Ordering in tonight?
Crooks are sending out fake delivery confirmation emails hoping you click the links. We talked to a cyber expert who exposed the high-tech tricks that crooks use to fool you.
It was another typical day of making pizzas at Giuseppe's in Richmond, Virginia -- until we told them about crooks using the company's name in emails hoping to collect personal information.
Manger Gloria Finnegan said she was"very shocked, because we have never had anything like this done, never and we have been in business 30-something years."
Giuseppe's Pizza is not alone — crooks are randomly using names of pizza restaurants. On the surface, the email looks fine. But when you get to the end, it hits you: An outrageous charge. Then there is a message that says if you haven't made the order and think it's fraud, click a link.
Cyber Expert Domingo Rivera with AVM Technology said don't fall for it.
As an experiment, Rivera clicked the link on a test computer.
"It tells you, 'okay, please wait a second' and it looks like it's loading something, but what it actually is doing is downloading two pieces of software on your machine," he explained.
That software is dangerous. Crooks can install a tracker that steals your information or transforms your computer into a zombie, giving criminals control.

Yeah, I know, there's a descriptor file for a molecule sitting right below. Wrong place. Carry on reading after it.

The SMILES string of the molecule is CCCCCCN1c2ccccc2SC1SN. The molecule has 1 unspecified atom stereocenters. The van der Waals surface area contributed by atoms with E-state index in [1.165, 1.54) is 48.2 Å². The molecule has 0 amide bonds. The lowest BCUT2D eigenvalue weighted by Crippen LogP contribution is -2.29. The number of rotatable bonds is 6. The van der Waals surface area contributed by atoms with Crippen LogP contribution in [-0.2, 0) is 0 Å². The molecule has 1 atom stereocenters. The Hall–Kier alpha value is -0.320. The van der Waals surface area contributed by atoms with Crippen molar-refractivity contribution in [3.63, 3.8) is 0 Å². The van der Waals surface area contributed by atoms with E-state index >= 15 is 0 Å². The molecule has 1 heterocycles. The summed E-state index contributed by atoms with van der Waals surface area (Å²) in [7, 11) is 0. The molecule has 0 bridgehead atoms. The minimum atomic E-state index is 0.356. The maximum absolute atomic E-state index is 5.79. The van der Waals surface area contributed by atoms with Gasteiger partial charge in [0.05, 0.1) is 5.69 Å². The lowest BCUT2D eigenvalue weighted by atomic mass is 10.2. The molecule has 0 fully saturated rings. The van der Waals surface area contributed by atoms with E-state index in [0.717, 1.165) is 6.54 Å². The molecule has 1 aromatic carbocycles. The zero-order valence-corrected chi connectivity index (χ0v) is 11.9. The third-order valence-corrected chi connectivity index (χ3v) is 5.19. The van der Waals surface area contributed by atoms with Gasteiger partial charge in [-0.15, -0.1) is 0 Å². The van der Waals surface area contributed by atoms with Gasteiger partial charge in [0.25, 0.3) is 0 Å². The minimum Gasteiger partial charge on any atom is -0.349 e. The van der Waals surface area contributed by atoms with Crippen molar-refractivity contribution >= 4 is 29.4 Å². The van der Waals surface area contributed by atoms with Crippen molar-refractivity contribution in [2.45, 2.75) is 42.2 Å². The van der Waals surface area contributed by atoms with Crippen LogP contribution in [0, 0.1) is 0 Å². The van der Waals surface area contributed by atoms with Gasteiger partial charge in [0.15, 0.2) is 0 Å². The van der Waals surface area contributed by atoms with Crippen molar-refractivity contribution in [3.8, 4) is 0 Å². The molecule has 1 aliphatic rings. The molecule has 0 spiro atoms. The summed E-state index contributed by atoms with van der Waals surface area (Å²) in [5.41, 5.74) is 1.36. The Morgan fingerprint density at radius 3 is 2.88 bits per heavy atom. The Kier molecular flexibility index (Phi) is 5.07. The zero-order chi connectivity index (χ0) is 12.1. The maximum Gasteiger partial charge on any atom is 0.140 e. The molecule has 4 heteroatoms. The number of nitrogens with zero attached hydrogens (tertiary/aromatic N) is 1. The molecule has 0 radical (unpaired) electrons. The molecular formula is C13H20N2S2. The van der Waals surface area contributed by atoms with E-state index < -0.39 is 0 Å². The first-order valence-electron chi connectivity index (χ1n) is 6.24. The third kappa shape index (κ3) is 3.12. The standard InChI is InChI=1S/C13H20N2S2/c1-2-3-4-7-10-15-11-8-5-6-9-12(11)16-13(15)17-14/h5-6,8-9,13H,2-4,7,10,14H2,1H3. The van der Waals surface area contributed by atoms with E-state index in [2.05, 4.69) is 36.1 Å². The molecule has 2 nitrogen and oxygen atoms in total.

"You may come back at 3:00 in the morning and have your computer on and see the mouse moving around," Rivera added.
Back at Giuseppe's, they were even more frustrated by the scam — the pizza shop doesn't even deliver.
"They are doing it for a reason and the reason can only be to rip people off," said Finnegan.
Rivera was actually able to trace where these criminals may be operating. His investigation lead him to South Korea.
"We have also traced them back to South Africa, the U.K., Germany, places in Europe, Japan, and the Middle East," he said.
Do they ever get caught?
"The best you can do is to protect yourself," said Rivera. "Even the government has not been very successful in catching these people."
That protection is as simple as making sure your anti-virus software is updated.
Rivera said this was a low-level attack. He said crooks used an online kit anyone can get their hands on, but expert cyber criminals are out there.
"The better ones may even come back with a screen saying, 'We apologize for the error. Your order has been canceled. Thank you for letting us know about the fraud.' So it might look legit, so you think you can sleep at night thinking you are safe," he explained.
If you get one of these pizza confirmation emails, don't click the link -- delete it. If you have clicked the link, make sure to run your anti-virus program and keep a close eye on your bank account and credit card information.
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